Jonathan Tindle (Via Dolorosa at OU and U of C) has been an actor for over thirty years on stage, screen, and radio. He adapted and produced Tennyson's epic verse drama Maud: The Madness into a one-person play, which received three separate productions in different cities and was nominated for the New York Innovative Theatre Award. Other one-person shows include Bed Among The Lentils (Helen Hayes Award nomination) and The Santaland Diaries. He also authored the one-person play Watching Fire (performed by Dolf Lungren at Another Octopus, NYC). Off Broadway credits include: Arcadia, Pity In History, No End of Blame, Scenes From an Execution, Pentecost (Atlantic Stage 2), Roger & Tom (HERE); Not all Korean Girls Can Fly (EST); The Bacchae 2.1 (The Flea); Welcome to Our City (The Mint). Regional credits include: the world premiere of Keith Reddin's Some Brighter Distance (City Theatre, Pittsburgh); The Swan (Round House Theatre, Helen Hayes Award nomination), The Chemistry of Change (Round House Theatre); Three Sisters, The Caretaker, The Bacchae (Studio Theatre); Mrs. Warren's Profession (Washington Stage Guild, Helen Hayes nomination); as well as productions at The Kennedy Center, Eugene O'Neil Theatre Center, LA Theatre Works, Merrimack Rep, Signature Theatre, The Shakespeare Theatre, and Virginia Stage. Film Credits include: Dovid Meyer, Delenda, Second Born, The Hunley, Full-Moon Fables (SAG Peer Award), The Gentleman, and The Day Lincoln Was Shot. TV appearances include: The Blacklist, Boardwalk Empire, I love You But I Lied, Person of Interest, Wired City, Law & Order, All My Children, and The Tick.
David Bryan Jackson (Via Dolorosa at EMU) first performed Via Dolorosa at Theater J in Washington D.C., and has since performed it in other cities across the U.S., including Boston, Los Angeles, and West Palm Beach. He has also acted at Pittsburgh Irish and Classical Theatre, and such D.C.-area theatres as the Shakespeare Theatre Company, Folger Theatre, Woolly Mammoth, Studio, Source, Scena and Signature Theatre, as well as Washington Stage Guild, Washington Shakespeare Company, Arena Stage, the Kennedy Center, the Potomac Theatre Project, and Olney Theatre Center (where he was literary manager for several years). He has also directed plays at several D.C area theatres. On-screen credits include the independent films Dinner with the Alchemist and Her Tango, as well as episodes of AMC's Turn: Washington's Spies. His voice can be heard in two Star Trek video games, and he played the title role in the award-winning short film Unloved. He has law degrees from both sides of the Atlantic, and he has also worked at various times as an attorney, editor, lumberjack, carpenter, Lucite embedder, stand-up comic, and troubadour (his Song for the Earth can be heard on Zoe Ravenwood's album The Problem Might be Me.)
is the author of Wrestling Jerusalem, which received its premier at
Intersection for the Arts in San Francisco in 2014. The play was commissioned by Theatre J in Washington DC and supported in part by The Sundance Institute Theatre Program, TJT and Playwrights Foundation. He served as Artistic Director of Traveling Jewish Theatre in San Francisco from 2001 to 2011. Among many projects at TJT, he co-wrote and directed the international collaboration Blood Relative about the Israeli-Palestinian story, directed TJT's critically acclaimed production of Death of a Salesman and co-wrote and performed in God's Donkey which toured the United States. He originated the role of Momik Neuman in Corey Fischer's Kennedy Center award-winning play See Under: Love, based on the David Grossman novel. Beyond TJT Davidman directed Golda's Balcony and The Chosen at Theatreworks and the world premiere of This World in a Woman's Hands by Marcus Gardley at Shotgun Players. He also directed the world premiere of Gardley's Love is a Dream House in Lorin at Shotgun for which the East Bay Express named him Best Director of 2007. Davidman has also directed the world premiere of Gardley's The Road Weeps, The Well Runs Dry at Perseverance Theatre in Juneau, Alaska. As an actor, he has performed at San Francisco Playhouse, California Shakespeare Theatre, Utah Shakespeare Festival, Shotgun Players, Theatre J, Arena Stage, and many other theatres. Aaron received an MFA in Creative Writing/Playwriting from San Francisco State University. He is a graduate of the University of Michigan and received his theatrical training at Carnegie Mellon University. He is a recipient of the New Generations Fellowship from Theatre Communications Group and the 2016 Tikkun Award.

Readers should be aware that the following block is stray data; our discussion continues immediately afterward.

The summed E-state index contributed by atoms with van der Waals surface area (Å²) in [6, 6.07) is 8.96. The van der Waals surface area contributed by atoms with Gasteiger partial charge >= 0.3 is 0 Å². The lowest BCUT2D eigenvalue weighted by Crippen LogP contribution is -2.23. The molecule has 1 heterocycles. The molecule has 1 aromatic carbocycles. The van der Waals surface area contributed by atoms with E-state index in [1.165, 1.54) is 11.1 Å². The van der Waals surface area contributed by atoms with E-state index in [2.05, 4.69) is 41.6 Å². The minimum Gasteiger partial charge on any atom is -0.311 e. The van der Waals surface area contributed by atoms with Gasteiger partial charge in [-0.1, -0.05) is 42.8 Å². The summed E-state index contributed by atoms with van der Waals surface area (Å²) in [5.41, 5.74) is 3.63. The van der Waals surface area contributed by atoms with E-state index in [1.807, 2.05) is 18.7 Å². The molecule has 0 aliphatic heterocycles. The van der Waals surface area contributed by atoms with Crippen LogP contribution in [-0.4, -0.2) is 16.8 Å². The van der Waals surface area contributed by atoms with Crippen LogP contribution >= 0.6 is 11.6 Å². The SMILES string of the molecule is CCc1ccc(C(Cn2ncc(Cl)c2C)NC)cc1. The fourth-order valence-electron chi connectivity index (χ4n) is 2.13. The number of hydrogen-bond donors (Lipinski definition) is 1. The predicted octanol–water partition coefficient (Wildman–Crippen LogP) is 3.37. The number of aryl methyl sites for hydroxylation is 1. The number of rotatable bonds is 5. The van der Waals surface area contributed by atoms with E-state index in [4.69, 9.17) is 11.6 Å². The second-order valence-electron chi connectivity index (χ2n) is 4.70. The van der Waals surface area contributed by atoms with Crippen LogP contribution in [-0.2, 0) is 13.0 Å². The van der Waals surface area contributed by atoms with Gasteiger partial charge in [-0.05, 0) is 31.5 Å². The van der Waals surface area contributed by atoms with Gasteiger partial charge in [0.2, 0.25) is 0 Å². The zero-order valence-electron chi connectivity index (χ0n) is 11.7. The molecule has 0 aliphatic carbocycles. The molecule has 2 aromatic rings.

Ari Roth is a playwright, educator and founding artistic of Mosaic Theater Company of DC. Over the past two and a half seasons, Mosaic has played to 53,000 ticket holders and produced 21 mainstage productions, including offerings from the long-running festivals, Voices From a Changing Middle East and Locally Grow, which Roth established at Theater J. Over 18 seasons at Theater J, Roth built the fledgling DC theater into the largest Jewish theater in North America. In 2005, the New York Times called Theater J "The premier theater for premieres." After establishing Mosaic at the end of 2014, The Washington Post described its inaugural offering as "one of the most significant developments in Washington theater in years." In September 2017 Roth received the 32nd Mayor's Arts Award for Visionary Leadership. As a playwright, Roth's work has been nominated for five Helen Hayes Awards, including two for different productions of Born Guilty, originally produced by Arena Stage, later in repertory with its sequel, The Wolf in Peter. A graduate of the University of Michigan, Roth has been on its faculty since 1988, currently for its "Michigan in Washington" program.